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City of London: Steady surge in reports of crimes in pharmacies

Reports of crime committed in pharmacies in the City of London increased steadily over a three-year period, C+D can exclusively reveal.

The City of London Police revealed the extent and severity of crimes that pharmacists and pharmacy staff witnessed in 2019, 2020, and 2021, providing data in response to C+D’s freedom of information (FOI) requests.

Crimes in pharmacies rocketed by 42.6% in the area during that period, according to the data. While there were 89 reports for crimes committed at pharmacy premises in 2019, this number rose to 119 in 2020 and to 127 in 2021*.


Shoplifting on the rise – with Boots hit hard


There were 76 instances of theft or shoplifting in the area in 2019, reaching 110 in 2020 and 116 in 2021 – marking a 52.6% increase over the three-year period, according to the data provided by the City of London Police.


Read more: Pharmacies hit by violent crime, as police record over 1k incidents in 2021


The police force also shared the names of the affected pharmacy businesses when providing data for 2019 and 2020.

Boots pharmacies in the City of London submitted a staggering 151 reports for theft or shoplifting across the two-year period, according to the data analysed by C+D.

C+D has approached Boots for comment.

What’s the difference between the City of London Police and the Metropolitan Police?

Established in 1839, the City of London Police is the smallest force in the UK, responsible for policing the City of London, or ‘Square Mile’ area. The clusters it polices are Liverpool Street, Monument, and Fenchurch Street on its eastern boundaries and Bank, Barbican, and Fleet Street on its western side.

Meanwhile, the Metropolitan Police holds responsibility for 620 square miles – or 32 boroughs across London, excluding the City of London. It serves “more than eight million people” in London. 


Opposite trend for wider London area


Meanwhile, reports for crime within or in the vicinity of pharmacies across Greater London have seen a decrease between 2019 and 2021, according to data shared by the Metropolitan Police.

Nine hundred reports for such crimes were recorded by the police force in 2021, down from 1,112 in 2020 and 1,362 in 2019.

However, the police force cautioned that “some of these offences could have happened outside or in the vicinity of the chemist. This could be the only connection to the chemist and will not have a true reflection to all crimes that have happened within, against or people that work within the chemist”.


See how the number of reported crimes in London pharmacies changed between 2019 and 2021 by clicking on the different tabs on the image below




Local Safer Neighbourhood Teams work with the businesses that have been affected by these issues specifically as part of their duties, offering crime prevention advice where necessary, according to a spokesperson for the Metropolitan Police. 


Public order offences increased in Greater London


While the total number of reported crimes across Greater London has steadily decreased over the last three years, reported public order offences are on the rise. 

Reports for such crimes increased by 43.3% between 2019 and 2021 – from 60 in 2019, to 70 in 2020, to 86 in 2021.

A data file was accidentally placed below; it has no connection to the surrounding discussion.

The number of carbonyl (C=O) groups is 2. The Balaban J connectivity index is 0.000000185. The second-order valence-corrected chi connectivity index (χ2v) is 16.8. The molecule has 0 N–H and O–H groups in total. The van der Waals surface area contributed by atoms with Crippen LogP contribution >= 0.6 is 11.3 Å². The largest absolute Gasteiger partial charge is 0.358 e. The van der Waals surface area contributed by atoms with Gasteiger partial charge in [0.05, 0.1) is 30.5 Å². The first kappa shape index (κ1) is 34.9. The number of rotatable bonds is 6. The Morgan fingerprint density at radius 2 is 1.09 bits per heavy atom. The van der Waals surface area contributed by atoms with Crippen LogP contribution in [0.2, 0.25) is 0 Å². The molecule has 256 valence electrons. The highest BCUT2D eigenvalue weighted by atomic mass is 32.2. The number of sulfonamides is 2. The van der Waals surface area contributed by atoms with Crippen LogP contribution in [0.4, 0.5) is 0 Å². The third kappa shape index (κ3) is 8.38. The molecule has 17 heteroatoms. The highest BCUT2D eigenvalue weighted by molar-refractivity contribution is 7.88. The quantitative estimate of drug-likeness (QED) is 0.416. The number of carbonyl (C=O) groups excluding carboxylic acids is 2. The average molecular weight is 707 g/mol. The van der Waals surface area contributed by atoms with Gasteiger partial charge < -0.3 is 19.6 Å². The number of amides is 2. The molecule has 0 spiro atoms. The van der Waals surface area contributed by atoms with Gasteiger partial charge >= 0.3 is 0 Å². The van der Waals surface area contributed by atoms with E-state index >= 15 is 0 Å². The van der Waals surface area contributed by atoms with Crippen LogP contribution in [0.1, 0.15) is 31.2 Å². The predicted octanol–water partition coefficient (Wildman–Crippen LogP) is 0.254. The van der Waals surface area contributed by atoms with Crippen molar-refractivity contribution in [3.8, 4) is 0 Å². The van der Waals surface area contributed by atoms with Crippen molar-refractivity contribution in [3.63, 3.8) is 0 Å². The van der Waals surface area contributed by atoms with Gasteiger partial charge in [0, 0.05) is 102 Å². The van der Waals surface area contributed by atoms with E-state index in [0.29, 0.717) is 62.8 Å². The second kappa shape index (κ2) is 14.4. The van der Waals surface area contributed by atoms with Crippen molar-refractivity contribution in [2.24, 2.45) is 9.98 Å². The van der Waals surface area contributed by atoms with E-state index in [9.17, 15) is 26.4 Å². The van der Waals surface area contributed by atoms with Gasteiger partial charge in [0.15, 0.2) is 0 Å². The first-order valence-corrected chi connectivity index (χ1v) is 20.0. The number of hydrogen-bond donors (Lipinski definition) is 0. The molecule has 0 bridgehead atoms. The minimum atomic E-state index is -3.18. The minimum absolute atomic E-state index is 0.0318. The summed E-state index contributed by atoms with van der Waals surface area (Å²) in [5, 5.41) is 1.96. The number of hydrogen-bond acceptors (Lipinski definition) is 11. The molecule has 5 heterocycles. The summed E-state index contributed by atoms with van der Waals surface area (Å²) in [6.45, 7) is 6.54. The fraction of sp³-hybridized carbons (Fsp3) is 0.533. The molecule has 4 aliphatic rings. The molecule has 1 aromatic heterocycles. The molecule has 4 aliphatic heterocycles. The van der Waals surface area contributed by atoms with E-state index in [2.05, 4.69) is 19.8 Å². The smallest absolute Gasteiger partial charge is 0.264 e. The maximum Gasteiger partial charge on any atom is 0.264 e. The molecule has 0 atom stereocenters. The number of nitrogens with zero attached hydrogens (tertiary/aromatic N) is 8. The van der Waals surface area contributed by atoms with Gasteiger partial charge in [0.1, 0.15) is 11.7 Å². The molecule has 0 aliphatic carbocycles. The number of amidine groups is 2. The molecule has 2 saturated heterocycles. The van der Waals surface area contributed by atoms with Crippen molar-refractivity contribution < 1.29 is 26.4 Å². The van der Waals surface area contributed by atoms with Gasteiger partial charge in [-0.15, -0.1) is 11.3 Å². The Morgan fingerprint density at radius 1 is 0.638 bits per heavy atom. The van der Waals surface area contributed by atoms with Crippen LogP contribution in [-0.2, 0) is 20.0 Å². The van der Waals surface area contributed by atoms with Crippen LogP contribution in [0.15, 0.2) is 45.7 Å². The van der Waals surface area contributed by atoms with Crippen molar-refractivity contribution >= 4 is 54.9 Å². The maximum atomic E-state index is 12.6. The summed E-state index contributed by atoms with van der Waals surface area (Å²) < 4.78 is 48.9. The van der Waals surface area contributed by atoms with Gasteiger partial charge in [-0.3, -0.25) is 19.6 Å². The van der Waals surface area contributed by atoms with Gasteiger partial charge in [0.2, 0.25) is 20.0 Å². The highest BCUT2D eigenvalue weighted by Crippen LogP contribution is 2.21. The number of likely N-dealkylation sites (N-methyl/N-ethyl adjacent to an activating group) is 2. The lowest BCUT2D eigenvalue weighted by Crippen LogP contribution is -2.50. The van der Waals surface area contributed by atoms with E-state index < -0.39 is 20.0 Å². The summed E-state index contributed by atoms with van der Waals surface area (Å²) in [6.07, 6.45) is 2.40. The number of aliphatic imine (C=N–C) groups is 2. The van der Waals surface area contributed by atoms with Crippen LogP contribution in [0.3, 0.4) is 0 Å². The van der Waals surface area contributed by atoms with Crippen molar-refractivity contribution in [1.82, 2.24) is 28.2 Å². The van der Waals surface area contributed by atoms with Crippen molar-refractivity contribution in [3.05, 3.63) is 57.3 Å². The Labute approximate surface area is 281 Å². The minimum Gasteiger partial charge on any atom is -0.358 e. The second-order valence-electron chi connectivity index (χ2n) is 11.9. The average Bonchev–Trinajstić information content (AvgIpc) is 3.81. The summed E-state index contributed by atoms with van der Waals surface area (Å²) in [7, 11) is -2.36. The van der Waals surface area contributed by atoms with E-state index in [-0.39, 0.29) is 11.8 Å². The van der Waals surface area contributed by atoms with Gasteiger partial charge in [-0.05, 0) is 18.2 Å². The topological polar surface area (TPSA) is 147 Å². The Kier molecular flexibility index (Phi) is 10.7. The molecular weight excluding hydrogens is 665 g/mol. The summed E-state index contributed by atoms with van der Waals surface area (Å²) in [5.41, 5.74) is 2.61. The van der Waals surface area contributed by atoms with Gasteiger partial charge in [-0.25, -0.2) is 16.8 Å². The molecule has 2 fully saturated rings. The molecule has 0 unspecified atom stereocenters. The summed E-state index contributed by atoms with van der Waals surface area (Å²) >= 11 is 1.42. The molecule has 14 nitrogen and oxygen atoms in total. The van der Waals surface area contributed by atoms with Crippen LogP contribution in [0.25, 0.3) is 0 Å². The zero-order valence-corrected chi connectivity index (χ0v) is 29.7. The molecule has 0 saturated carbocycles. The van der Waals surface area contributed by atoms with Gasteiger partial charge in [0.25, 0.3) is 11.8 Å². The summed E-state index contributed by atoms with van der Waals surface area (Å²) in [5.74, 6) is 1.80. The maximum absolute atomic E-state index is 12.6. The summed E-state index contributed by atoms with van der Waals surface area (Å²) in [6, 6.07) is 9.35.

C+D reported yesterday that at least 1,240 reports of violent crimes – which includes violence against a person, public order offences, arson and criminal damage – at premises registered as a ‘pharmacy’ or ‘chemist’ were received by the 32 UK police forces that provided data to C+D for 2021.


What counts as an offence under the Public Order Act 1986?

Under Public Order Act 1986, public order offences include rioting, affray, drunk and disorderly behaviour, inciting racial or religious hatred or assaulting emergency workers.

Source: Crown Prosecution Service

“Brave” pharmacy teams should not have to put up with crime


Leyla Hannbeck, chief executive of the Association of Independent Multiple pharmacies, called for a “more robust police and courts response” to crimes committed in pharmacies.

“Our brave and hardworking pharmacists and their colleagues should not have to put up with abuse, violence and theft as a part of their day-to-day work providing healthcare in communities,” she added.

Meanwhile, Jasmine Shah, head of pharmacy services at the National Pharmacy Association (NPA), said it was “appalling” that there are so many crimes committed against pharmacies and pharmacy teams.

“Worst of all is aggressive behaviour towards dedicated pharmacy staff, who give so much of themselves in the service of their communities,” she said. “They deserve to feel safe at work and should never be subjected to intimidation or violence of any kind.”

The NPA is “in dialogue” with the National Business Crime Centre about safety precautions and will also meet the pharmacy minister Maria Caulfield to talk about “this important matter”, she added.


*This article is based on data made available to C+D at the time of going to press


The findings presented in this article are the results of a wider C+D investigation into crimes in pharmacies and are the starting point of our campaign #NoExcuseForAbuse. Sign up to our newsletter and follow us on our social media channels to stay up to date with the latest findings.

If you have been affected by any of the issues in this article, Pharmacist Support has provided a list of resources to turn to for support.

Have you/your team been the victim of crime while at work? Did this involve violence and/or harassment? Share your experiences on the C+D Community or email [email protected] if you wish to remain anonymous

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